The UK Government has produced its response to the Onshore Wind Call for Evidence (Community Engagement and Benefits). A number of measures have been recommended by the Department of Energy and Climate Change (DECC) in relation to onshore wind farm developments in England. These include:

  • A compulsory pre-application consultation with local communities in planning for onshore wind (this will require legislation to be promoted by the Department of Communities and Local Government (DCLG))
  • Empowering communities in planning, through various measures: - DECC will provide clear and reliable evidence on the impacts of onshore wind, through an “evidence toolkit” - DECC have commissioned a series of local seminars on the costs, benefits, impacts and opportunities for positive action on climate change - The Planning and Advisory Service will publish examples of local policies on renewable energy - DCLG will issue updated planning practice guidelines on renewable energy to assist local councils
  • Publication of good practice guidance for developers, communities and local authorities, to be monitored through a community engagement register
  • Fivefold increase in community benefit package, from £1,000/MW installed capacity to £5,000/MW installed capacity
  • The introduction of a community benefits register, for transparency
  • The publication, later this year, of a Community Energy Strategy
  • The publication of new guidance for potential supply-chain business

Most of the measures look like “more of the same”, with a general theme of improved Government materials and access to information. The most noteworthy change, however, is the fivefold increase in the community benefits package, which is supported (and promoted) by UK Renewables. The trade body recognises that the scale of that increase may make some wind farm developments non-viable, and it is an interesting measure to promote when many commentators are predicting a slowdown in the rate of growth of onshore wind due to lack of suitable sites.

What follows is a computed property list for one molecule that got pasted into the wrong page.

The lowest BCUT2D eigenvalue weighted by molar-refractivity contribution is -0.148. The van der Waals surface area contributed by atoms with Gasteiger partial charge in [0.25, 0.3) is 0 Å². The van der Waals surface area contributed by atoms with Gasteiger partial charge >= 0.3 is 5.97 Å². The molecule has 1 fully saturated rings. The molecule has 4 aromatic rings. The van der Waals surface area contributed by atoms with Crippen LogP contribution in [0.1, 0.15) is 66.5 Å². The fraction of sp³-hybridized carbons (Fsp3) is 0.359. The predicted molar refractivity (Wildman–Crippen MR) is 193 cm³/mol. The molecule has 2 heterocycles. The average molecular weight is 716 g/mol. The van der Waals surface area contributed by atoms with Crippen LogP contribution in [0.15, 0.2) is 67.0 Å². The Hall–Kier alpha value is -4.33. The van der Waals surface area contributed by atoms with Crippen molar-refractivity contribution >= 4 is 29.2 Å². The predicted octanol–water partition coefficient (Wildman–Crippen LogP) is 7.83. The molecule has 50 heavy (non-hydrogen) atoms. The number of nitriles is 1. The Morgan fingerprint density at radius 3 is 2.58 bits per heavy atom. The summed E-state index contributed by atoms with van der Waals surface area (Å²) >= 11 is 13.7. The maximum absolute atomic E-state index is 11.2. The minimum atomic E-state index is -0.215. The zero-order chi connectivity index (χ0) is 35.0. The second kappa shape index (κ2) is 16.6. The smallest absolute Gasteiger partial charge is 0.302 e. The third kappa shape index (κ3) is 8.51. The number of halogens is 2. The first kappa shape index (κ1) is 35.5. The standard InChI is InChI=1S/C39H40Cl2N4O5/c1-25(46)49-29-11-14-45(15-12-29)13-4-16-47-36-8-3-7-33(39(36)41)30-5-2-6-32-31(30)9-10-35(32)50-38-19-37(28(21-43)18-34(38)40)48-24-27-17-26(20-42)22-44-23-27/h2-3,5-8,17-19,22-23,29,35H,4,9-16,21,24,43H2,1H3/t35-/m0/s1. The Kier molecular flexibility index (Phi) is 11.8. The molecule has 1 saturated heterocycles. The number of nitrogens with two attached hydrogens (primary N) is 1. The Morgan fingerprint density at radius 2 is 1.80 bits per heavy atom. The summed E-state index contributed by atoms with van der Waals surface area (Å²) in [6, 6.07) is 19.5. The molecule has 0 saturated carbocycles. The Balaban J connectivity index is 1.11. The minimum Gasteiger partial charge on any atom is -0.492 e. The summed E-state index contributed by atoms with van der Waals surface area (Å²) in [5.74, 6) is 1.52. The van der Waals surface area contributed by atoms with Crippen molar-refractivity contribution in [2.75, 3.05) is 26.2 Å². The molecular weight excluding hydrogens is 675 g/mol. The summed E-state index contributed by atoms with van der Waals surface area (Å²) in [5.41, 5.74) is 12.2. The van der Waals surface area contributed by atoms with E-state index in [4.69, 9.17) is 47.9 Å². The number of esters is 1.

Nevertheless, the increase in the cost of providing community benefits will undoubtedly be adopted by the industry. This may encourage developers to be more creative with their benefits, and rather than creating pots of cash for the community to spend, developers may want to consider local electricity discounting schemes, where the cost of the benefit (a discount from electricity tariffs for residents in the vicinity of a wind farm if they switch to a new supplier) may be shared with the new supplier. This meets the industry obligation on community benefits, but may make the pain more bearable – and therefore, a project more viable.